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By ANDREI CODRESCU | April 24, 1995
New Orleans. -- Just published: ''The Adventures of Dr. Alphabet,'' by Dave Morice! The book is subtitled ''104 Unusual Ways to Write Poetry in the Classroom and the Community.'' It is my belief that if Dr. Alphabet's recipes were followed, many of our nation's problems would be solved.Take, for instance, ''the blindfold poem.''In 1977, Dr. Alphabet wrote blindfolded for 10 hours at an art festival in New Hope, Pennsylvania. He became, he tells us, ''more aware of sounds, smells and conversations.
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NEWS
November 7, 2011
Each week The Sun's John McIntyre presents a moderately obscure but evocative word with which you may not be familiar — another brick to add to the wall of your working vocabulary. This week's word: ABECEDARIAN Oh, what the writers of the Phoenician and Hebrew languages started when the put aleph next to beth . That gave us the word alphabet , eventually, after they turned into the Greek alpha and beta . And from the shorthand term for the alphabet, the ABCs , we get the splendid word abecedarian (pronounced ay-bee-see-DAR-uh-an)
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FEATURES
By Laura Lippmann | November 3, 1999
Nineteen years ago, Sue Grafton published her first "Alphabet" mystery, "A is for Alibi," introducing female private investigator Kinsey Mill-hone. Now up to No. 15 -- "0 is for Outlaw" (Henry Holt, $26) -- Grafton is visiting Baltimore to discuss the latest in her string of best-selling novels. We decided to tell her story -- and Kinsey's -- from A to Z. (You'll have to follow the clues to find out where and when she will be in Baltimore.)A is for the alphabet. In hindsight, Grafton seems brilliant for picking a thematic device that makes her books not only memorable, but easy to arrange in chronological order.
SPORTS
By Baltimore Sun reporter | October 21, 2010
Player name (Games played) DT Sam Adams (20) FB Obafemi Ayanbadejo (8) DB Robert Bailey (20) QB Tony Banks (14) OL Orlando Bobo (7) OLB Peter Boulware (20) LB O.J. Brigance (20) OLB Cornell Brown (18) DE Rob Burnett (20) TE Ben Coates (20) DT Lional Dalton (20) LB Anthony Davis (18) WR Billy Davis (20) QB Trent Dilfer (13) TE Pedro Edison (0) FB Chuck Evans (5) G/C Mike Flynn (20) OT Spencer Folau (13) FB Sam Gash (19) SS Corey Harris (20)
NEWS
By The article was compiled from reports by Sun correspondents Bill Glauber in Britian, Mark Matthews in Israel, Mark Murphy in South Africa, Will England and Kathy Lally in Russia and Frank Langfitt in China. and The article was compiled from reports by Sun correspondents Bill Glauber in Britian, Mark Matthews in Israel, Mark Murphy in South Africa, Will England and Kathy Lally in Russia and Frank Langfitt in China.,BY THE SUN'S FOREIGN STAFF | December 31, 2000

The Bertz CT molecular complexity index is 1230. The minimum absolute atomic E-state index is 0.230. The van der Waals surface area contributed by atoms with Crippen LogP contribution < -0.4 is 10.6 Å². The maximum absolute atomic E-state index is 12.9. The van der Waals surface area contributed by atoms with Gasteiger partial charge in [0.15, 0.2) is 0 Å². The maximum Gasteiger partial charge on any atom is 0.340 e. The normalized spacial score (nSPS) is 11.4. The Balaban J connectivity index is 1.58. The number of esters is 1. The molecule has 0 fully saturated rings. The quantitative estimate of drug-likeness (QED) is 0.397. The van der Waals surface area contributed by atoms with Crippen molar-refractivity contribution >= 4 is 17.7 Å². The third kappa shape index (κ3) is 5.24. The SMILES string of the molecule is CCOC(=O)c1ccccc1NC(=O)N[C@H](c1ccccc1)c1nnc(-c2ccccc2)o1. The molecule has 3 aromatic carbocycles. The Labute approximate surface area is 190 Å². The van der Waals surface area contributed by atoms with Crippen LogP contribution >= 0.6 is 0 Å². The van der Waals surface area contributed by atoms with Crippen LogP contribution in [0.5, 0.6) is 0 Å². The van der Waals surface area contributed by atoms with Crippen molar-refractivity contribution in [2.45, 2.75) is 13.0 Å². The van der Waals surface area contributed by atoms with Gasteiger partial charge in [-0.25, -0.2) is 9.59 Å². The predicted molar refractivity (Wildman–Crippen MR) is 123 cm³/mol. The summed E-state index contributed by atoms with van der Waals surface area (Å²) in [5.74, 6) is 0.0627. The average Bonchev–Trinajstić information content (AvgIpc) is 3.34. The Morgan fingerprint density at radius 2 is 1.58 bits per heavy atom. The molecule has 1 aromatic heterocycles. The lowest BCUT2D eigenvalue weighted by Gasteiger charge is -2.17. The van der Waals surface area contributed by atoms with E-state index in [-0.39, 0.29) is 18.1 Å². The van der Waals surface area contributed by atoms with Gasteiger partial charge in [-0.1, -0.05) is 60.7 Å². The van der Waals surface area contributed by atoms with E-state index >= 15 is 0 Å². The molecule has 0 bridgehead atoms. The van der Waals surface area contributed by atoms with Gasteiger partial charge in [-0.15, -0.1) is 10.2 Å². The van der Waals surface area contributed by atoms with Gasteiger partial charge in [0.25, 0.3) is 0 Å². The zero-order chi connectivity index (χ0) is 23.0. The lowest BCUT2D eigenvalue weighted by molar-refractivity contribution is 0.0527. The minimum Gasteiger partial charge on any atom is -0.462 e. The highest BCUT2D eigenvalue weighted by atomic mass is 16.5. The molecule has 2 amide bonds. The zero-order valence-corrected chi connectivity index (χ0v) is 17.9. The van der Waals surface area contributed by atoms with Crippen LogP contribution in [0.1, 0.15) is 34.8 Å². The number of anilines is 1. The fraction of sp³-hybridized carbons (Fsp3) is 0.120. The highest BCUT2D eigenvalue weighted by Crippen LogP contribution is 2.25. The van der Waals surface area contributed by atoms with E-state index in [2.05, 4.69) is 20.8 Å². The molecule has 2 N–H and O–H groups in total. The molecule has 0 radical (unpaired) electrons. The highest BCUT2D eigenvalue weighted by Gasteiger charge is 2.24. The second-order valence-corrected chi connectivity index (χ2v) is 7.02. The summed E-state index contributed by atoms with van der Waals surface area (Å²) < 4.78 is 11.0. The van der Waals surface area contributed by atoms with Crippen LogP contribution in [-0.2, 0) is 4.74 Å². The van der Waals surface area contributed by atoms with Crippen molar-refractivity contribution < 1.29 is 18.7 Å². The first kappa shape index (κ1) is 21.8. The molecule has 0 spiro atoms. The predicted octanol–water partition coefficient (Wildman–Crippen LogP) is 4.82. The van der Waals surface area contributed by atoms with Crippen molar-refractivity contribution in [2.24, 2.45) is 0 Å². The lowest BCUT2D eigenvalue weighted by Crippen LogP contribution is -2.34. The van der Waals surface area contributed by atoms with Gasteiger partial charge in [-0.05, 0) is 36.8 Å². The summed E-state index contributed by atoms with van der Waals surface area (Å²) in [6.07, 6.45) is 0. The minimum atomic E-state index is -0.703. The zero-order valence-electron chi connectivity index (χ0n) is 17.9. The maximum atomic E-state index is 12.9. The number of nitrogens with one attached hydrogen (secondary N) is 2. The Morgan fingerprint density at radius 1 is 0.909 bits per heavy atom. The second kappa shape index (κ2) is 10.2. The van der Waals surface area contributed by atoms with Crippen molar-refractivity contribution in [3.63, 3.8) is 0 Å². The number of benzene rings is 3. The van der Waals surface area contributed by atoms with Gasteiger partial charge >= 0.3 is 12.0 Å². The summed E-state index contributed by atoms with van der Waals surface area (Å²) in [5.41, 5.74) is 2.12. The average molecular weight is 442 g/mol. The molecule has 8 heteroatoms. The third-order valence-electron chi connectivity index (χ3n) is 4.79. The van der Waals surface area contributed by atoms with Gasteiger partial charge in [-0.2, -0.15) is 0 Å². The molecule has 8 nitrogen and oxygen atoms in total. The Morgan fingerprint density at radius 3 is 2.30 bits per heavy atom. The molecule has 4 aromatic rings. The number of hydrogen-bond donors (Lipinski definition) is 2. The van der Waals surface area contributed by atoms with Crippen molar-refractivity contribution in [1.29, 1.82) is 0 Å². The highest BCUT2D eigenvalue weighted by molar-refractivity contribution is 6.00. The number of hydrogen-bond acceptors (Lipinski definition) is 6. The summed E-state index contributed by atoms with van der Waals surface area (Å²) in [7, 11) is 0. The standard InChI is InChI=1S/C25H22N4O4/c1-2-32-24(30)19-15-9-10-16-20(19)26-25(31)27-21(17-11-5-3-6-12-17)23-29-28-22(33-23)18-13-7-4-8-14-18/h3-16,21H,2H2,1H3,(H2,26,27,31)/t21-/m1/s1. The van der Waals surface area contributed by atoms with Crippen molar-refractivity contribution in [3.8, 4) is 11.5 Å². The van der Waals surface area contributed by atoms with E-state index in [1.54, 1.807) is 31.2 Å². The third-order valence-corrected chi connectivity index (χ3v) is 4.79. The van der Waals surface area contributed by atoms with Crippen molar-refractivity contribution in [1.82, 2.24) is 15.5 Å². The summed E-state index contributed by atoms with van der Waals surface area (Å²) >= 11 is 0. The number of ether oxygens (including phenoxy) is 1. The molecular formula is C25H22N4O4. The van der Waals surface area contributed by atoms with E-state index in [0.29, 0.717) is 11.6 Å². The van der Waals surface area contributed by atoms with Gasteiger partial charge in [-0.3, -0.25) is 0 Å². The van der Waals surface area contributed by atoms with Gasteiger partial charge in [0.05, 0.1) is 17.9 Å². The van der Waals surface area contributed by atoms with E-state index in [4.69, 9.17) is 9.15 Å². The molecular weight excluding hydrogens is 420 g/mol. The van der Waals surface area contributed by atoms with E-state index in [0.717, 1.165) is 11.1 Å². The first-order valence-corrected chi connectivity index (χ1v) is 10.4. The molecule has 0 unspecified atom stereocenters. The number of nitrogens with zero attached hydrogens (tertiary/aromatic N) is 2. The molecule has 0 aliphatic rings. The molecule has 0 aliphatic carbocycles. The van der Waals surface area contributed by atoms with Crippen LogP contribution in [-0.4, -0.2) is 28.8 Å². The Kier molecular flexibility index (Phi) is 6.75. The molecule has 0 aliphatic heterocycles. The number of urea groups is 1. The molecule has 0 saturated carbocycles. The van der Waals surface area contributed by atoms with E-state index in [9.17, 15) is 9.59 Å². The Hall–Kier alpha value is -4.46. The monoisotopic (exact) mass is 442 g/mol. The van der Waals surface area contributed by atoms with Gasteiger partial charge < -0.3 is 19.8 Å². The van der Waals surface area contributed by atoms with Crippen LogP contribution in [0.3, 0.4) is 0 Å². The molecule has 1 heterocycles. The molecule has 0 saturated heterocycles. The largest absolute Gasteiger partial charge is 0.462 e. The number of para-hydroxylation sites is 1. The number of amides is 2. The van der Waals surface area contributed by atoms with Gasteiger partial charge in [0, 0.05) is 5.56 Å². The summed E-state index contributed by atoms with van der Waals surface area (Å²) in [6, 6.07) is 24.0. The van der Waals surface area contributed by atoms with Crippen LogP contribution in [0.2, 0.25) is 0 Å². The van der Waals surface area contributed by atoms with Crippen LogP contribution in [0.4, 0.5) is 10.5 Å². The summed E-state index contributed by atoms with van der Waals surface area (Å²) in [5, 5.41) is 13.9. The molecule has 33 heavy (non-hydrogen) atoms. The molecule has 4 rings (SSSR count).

America is not alone in struggling to teach its children to read. Countries around the world with far fewer resources than the most powerful of them all are also striving to improve literacy. But they face huge difficulties, some that are similar to America's but many that are not. When children start learning to read in Israel, they work with an alphabet that has no vowels. Americans have to learn from a 26-letter alphabet, but in China, children must begin to memorize something like 2,500 characters - and that's just in the early years.
FEATURES
March 1, 1998
Reading starts with recognizing the letters of the alphabet and learning the sounds those letters make. Susan Rapp, a reading specialist and director of Village Reading Center in Columbia, suggests this easy - and fun - way for parents to begin this learning process.* Help your child find pictures of objects in magazines or newspapers that begin with each of the letters of the alphabet. For example, A for "apple," C for "car." Cut out the picture and paste it on a piece of composition paper or use 5-by-7 index cards.
NEWS
December 5, 1999
Editor's note: Jerdine Nolen today writes about reading and writing play materials and their important link to learning. Her column appears biweekly.Children learn about reading and writing in several ways. They watch adults, try out their own ideas, solve problems and figure out for themselves how spoken and written words are connected.Families can help by providing a place where children can read and write and by encouraging them to include reading and writing in their play activities.Here are some suggestions on what to put in that playful learning space:* Table (homemade or purchased, sized for young children)
ENTERTAINMENT
By Molly Knight | July 20, 2003
Language Visible, Unraveling the Mystery of the Alphabet From A to Z, by David Sacks. Broadway Books, 416 pages, $24.95. Around 1800 B.C., long before it became the symbol of superiority, the letter A was depicted as an ox head. As for B, the roots of its inferiority complex (think B-movie, or plan B) date to some of the earliest alphabets, in which, as it does now, B always came second to A. So begins this delightful journey into the history of our alphabet as told by journalist David Sacks.
NEWS
November 7, 2011
Each week The Sun's John McIntyre presents a moderately obscure but evocative word with which you may not be familiar — another brick to add to the wall of your working vocabulary. This week's word: ABECEDARIAN Oh, what the writers of the Phoenician and Hebrew languages started when the put aleph next to beth . That gave us the word alphabet , eventually, after they turned into the Greek alpha and beta . And from the shorthand term for the alphabet, the ABCs , we get the splendid word abecedarian (pronounced ay-bee-see-DAR-uh-an)
FEATURES
By Donna Erickson and Donna Erickson,King Features Syndicate | June 4, 1994